Noticed any crazy weather lately? You may be feeling the return of El Niño. Scientists announced on July 21 that one of the most potent influences on global weather patterns has set an all-time record for warmth in the Eastern Pacific Ocean.A robust El Niño spells a muted hurricane season for the Eastern US, and much-needed rains for the West, which has been parched for years. But other parts of the world are likely to face drought, wildfires and crop failures. As a climate phenomenon, El Niño has been around for millennia. But it’s only in the last century that we have come to understand how the wild weather plays a role in everything from flu pandemics to the price of coffee.
As weather patterns change, some farmers are finding they are losing more nitrogen from their fertilizers to the surrounding environment. In many cases, this is due to increased and unseasonal rainfall, followed by long dry spells and warmer winters.
2014 is on track to be hottest year on record, according to new reports. This is remarkable since such records are typically set in years where the long-term manmade warming trend and the El Niño warming pattern combine. But this year, it's pretty much all global warming.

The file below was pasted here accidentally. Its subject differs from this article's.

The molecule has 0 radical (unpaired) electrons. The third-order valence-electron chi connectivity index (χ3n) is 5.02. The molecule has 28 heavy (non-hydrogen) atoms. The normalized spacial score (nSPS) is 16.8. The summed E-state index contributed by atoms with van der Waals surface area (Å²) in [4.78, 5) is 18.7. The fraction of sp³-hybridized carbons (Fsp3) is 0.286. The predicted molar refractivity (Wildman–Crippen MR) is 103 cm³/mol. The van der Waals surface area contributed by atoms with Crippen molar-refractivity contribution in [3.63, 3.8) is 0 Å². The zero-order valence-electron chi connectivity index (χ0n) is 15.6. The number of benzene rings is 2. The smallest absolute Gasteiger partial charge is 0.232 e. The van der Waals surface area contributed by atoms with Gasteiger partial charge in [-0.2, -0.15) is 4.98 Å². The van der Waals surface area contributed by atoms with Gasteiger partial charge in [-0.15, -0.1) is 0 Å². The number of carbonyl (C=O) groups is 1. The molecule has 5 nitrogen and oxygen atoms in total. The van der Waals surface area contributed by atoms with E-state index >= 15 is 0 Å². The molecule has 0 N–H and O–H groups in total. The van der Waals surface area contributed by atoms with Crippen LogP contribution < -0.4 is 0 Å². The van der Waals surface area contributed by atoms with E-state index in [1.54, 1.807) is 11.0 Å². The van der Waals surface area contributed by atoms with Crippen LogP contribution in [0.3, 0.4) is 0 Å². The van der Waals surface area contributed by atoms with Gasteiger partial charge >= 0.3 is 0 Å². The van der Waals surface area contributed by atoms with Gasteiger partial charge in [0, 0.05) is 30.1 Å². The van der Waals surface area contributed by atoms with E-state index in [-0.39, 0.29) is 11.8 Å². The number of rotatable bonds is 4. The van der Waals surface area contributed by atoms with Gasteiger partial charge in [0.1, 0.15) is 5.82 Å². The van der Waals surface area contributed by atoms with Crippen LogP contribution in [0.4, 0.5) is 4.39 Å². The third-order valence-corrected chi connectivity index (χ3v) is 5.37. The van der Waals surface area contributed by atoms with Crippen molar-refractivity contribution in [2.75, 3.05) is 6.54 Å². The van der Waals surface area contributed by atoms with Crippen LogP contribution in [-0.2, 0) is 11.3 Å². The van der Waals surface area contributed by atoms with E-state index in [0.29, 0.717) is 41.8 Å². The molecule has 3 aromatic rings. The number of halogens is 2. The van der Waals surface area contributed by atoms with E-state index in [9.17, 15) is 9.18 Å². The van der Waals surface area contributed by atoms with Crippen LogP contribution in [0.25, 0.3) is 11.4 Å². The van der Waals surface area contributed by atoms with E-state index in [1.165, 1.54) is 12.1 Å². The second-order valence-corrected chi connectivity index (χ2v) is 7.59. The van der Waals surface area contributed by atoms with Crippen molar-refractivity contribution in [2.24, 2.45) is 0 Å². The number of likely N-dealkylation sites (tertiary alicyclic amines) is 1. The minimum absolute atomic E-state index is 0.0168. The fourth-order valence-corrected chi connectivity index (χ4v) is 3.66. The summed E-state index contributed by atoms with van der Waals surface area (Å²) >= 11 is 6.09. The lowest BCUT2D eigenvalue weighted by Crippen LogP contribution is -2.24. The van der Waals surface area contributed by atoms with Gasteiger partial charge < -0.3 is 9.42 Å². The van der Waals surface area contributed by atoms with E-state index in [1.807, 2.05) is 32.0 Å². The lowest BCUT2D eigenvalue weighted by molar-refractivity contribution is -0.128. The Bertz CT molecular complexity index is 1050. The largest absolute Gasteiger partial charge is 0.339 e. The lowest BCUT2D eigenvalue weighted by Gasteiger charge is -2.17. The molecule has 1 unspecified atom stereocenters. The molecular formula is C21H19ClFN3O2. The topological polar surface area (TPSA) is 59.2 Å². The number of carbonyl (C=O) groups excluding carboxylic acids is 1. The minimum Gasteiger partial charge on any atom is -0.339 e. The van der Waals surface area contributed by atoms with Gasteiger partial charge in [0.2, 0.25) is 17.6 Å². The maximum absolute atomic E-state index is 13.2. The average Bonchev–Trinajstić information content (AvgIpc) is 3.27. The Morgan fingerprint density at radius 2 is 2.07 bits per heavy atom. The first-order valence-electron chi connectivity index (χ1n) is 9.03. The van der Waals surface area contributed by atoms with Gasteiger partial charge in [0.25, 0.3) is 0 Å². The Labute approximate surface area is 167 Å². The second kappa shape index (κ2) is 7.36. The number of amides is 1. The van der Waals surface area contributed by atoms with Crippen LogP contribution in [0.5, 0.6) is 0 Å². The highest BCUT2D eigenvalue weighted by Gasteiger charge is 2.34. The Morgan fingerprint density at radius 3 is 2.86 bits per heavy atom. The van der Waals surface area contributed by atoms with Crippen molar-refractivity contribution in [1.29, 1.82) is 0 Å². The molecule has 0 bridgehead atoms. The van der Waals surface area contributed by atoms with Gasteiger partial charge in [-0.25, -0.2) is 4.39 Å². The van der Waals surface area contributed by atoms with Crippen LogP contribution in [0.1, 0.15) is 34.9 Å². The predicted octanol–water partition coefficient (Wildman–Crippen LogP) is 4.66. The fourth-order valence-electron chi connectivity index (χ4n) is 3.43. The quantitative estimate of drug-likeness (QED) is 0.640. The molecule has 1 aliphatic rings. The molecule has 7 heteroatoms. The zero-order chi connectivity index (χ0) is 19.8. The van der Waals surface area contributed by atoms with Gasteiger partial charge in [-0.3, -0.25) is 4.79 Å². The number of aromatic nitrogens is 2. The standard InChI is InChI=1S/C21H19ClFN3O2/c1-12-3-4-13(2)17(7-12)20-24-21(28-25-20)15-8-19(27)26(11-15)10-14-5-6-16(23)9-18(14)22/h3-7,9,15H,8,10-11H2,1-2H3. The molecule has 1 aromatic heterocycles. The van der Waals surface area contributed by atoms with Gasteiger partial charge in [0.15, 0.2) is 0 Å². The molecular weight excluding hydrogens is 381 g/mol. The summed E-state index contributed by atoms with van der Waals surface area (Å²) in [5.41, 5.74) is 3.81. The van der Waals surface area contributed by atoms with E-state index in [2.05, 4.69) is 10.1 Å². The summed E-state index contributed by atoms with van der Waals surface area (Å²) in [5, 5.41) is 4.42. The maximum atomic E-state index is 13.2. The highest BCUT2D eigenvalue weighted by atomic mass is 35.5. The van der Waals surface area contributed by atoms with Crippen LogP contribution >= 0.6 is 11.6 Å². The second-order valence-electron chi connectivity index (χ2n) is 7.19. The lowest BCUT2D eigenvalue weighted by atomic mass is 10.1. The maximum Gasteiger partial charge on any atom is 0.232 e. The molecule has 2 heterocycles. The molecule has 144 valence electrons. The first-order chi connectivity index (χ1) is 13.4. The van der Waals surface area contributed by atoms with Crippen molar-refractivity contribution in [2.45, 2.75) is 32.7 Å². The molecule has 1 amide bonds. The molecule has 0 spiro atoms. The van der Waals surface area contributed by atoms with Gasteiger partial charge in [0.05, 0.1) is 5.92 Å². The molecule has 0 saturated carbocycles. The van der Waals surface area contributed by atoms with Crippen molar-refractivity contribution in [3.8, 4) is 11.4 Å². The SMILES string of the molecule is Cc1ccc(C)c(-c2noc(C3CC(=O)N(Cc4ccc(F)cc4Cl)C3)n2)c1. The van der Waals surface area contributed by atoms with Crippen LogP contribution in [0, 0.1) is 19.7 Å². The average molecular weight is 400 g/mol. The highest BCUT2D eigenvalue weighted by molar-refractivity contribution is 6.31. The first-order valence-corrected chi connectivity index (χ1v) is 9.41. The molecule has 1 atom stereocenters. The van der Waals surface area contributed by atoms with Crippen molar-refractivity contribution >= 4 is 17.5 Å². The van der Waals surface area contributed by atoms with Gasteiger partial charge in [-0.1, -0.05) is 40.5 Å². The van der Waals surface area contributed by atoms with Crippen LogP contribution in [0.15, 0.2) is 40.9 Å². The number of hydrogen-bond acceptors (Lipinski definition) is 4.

It may have a glass roof and be filled with plants, but the Advanced Crop Lab at the Durham, North Carolina, headquarters of agricultural biotech firm Syngenta does a lot more than a typical greenhouse. Scientists can program its dozens of rooms with individual climates in order to test new crops that might flourish in our sweltering, drought-filled future.
Plants have been hailed as possible saviors of the planet as it continues to warm up, especially considering that they can absorb more harmful carbon dioxide than previously thought. However, now new research says soil nutrients may hinder this plan, keeping plants from slowing down climate change.
With temperatures rising and extreme weather becoming more frequent, 'climate-smart agriculture' is using a host of measures — from new planting practices to improved water management — to keep farmers ahead of climate change.
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